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Edith Shay Hardcover – October 1, 1998


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Product Details

  • Age Range: 11 and up
  • Lexile Measure: 840L (What's this?)
  • Hardcover: 160 pages
  • Publisher: Viking Juvenile; Library Binding edition (October 1, 1998)
  • Language: English
  • ISBN-10: 0670875988
  • ISBN-13: 978-0670875986
  • Product Dimensions: 5.8 x 0.7 x 8.5 inches
  • Shipping Weight: 12 ounces
  • Average Customer Review: 3.8 out of 5 stars  See all reviews (4 customer reviews)
  • Amazon Best Sellers Rank: #10,081,111 in Books (See Top 100 in Books)

Editorial Reviews

From Publishers Weekly

The intricate descriptions and leisurely pace that served LaFaye well in her remarkable debut, The Year of the Sawdust Man, prove a stumbling block in this coming-of-age story set in 1865 Chicago. High-spirited and impulsive by nature, 16-year-old Katherine feels stifled growing up in the woods of Wisconsin. Reading provides her only stimulation, and her parents' urgings to marry "some country boy" and stick close to home make her feel like a misfit. Her wish "to marry a city gentleman who would treat me like a lady and take me to the far reaches of the country" leads Katherine on a difficult road of hard labor and self-doubt, first as a night cook in Chicago and then in a printer's shop in Philadelphia. In the process she takes on a new name (Edith Shay), discovers how little her previous life has prepared her for fending for herself and develops a strong faith in the kindness of strangers and her own resilience. As in her first novel, LaFaye offers a multidimensional portrait of a young woman in transition, one capable of seeing her flaws and rising above them, revealed in poetic and poignant language. While the theme of adventure is somewhat derailed by the time it takes for the plot to unravel, readers inclined toward self-reflection will be hooked by Katherine's commitment to figuring out who she is, how she feels about her family and what she envisions for her future. Ages 11-up.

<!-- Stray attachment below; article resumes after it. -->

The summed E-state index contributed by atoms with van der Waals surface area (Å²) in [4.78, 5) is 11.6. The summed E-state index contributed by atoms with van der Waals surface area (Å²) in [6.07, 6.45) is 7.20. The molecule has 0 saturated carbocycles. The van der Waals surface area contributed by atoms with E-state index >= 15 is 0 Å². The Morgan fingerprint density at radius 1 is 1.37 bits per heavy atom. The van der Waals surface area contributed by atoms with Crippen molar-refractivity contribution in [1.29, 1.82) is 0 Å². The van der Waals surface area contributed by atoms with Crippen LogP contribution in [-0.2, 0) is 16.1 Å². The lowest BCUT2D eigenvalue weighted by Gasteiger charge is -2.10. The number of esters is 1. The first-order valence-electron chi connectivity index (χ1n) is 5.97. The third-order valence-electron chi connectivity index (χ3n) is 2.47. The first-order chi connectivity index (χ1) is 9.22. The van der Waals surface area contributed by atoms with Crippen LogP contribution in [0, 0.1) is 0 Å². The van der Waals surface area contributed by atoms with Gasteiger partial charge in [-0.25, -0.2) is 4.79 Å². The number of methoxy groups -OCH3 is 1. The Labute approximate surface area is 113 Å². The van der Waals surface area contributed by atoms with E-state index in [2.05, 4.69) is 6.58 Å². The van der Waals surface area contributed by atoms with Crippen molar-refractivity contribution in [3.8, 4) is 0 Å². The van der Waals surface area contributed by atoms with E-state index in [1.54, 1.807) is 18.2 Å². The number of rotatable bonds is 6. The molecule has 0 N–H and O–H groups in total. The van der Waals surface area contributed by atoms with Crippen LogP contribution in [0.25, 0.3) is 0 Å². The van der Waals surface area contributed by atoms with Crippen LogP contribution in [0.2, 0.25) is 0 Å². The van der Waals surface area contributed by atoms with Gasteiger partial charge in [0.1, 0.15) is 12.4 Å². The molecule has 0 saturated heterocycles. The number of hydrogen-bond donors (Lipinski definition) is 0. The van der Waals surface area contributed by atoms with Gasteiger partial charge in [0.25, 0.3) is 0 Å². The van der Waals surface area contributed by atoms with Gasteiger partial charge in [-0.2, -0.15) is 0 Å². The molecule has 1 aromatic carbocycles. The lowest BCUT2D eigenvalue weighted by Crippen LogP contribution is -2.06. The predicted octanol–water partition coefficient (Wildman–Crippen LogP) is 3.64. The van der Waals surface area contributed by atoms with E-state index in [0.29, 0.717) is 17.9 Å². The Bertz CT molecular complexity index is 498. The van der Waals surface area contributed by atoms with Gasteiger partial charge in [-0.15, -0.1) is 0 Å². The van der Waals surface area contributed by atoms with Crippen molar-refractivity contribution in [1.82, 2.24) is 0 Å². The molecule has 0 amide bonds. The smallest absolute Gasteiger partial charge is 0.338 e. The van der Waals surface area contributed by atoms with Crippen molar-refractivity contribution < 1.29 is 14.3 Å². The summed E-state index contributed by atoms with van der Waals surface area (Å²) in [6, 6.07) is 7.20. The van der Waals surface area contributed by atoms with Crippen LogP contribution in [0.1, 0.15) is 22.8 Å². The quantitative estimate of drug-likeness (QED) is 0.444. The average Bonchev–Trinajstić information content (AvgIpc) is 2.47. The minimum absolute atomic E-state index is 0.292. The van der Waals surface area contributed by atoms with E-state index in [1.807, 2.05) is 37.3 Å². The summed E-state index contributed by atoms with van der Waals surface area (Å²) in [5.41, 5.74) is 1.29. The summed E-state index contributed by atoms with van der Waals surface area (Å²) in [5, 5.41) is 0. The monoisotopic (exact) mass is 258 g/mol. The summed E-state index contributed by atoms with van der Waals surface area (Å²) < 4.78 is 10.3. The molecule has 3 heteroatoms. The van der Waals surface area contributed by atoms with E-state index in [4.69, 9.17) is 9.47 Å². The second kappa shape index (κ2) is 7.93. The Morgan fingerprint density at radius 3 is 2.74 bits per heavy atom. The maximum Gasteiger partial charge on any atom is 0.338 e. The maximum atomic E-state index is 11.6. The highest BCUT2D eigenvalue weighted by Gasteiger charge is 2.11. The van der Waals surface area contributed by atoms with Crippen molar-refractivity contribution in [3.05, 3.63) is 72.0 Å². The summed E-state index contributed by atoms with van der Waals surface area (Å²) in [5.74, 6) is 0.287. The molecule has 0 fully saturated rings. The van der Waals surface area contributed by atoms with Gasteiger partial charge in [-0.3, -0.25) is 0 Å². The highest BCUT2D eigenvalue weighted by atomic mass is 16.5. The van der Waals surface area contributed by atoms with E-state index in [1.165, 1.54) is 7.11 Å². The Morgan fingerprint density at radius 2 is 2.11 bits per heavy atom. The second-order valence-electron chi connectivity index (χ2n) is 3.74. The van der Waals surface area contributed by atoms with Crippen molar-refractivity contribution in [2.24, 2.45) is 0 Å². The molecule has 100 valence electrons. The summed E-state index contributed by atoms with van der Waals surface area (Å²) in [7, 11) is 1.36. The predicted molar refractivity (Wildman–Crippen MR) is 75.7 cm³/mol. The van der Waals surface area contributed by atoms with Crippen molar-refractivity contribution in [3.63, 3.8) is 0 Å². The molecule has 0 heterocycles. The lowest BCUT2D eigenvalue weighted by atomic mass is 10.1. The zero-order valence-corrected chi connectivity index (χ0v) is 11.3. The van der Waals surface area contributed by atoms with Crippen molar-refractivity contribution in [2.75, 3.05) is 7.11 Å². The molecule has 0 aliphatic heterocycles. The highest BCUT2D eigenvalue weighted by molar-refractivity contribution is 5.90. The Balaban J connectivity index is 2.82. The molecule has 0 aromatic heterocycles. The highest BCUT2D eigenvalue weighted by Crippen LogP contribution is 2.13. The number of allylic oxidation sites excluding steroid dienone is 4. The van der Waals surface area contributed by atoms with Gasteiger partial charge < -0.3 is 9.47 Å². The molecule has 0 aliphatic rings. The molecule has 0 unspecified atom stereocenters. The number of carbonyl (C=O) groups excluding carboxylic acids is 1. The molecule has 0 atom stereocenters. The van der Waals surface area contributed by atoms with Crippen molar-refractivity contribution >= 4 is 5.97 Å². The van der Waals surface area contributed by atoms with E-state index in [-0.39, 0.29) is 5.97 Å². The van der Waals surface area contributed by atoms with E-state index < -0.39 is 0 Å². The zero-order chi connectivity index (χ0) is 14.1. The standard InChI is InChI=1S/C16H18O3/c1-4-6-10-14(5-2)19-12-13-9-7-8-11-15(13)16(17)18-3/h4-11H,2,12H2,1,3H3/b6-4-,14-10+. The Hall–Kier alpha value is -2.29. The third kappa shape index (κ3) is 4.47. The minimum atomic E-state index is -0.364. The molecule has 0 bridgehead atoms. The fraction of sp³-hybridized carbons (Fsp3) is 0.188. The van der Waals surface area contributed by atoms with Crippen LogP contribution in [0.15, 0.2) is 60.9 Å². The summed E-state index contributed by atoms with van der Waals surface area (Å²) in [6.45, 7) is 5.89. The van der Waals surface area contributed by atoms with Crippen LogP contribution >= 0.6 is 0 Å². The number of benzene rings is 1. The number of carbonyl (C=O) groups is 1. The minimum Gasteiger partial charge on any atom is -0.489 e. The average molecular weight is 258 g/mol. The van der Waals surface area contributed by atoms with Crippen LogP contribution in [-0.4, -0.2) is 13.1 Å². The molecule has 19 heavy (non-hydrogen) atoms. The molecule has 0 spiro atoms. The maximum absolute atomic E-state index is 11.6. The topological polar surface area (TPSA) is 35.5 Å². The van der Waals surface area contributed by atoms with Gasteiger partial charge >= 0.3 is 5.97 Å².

Copyright 1998 Reed Business Information, Inc.

From School Library Journal

Grade 6-8-Katherine Lunden has always longed to go to faraway places. In 1865 when she is 16, she leaves her Wisconsin home, makes her way to Chicago, and finds a lost suitcase bearing the name of Edith Shay. In the big city, Katherine takes a job as a seamstress, and on a whim, assumes the name on the suitcase as her own. She becomes homesick very quickly, but her parents write that their home is now closed to her because she has betrayed them by leaving. Too proud to return home, she decides to go to Richmond, VA, to return Edith's suitcase. On the way she is robbed and learns that not everyone can be trusted. Still, she then takes a job with an unscrupulous Scrooge-like man. Throughout her travels, Katherine is told that she needs a husband and family. She discovers, however, that she can be self-sufficient despite the conventional wisdom of the day. Although this story is set as the Civil War is ending, it is more of a character study than a historical novel. There are a number of period details, especially about the role of women; the clothing of the day; and of Chicago, Washington, and Richmond as they looked then. Largely, though, this is the story of a young woman who goes against the customs of her time. Readers learn of her hopes and dreams, her insecurities and her strengths. And while Katherine does travel far and have many adventures, there is more introspection than action. The book's main appeal will be to readers who can identify with her independent spirit.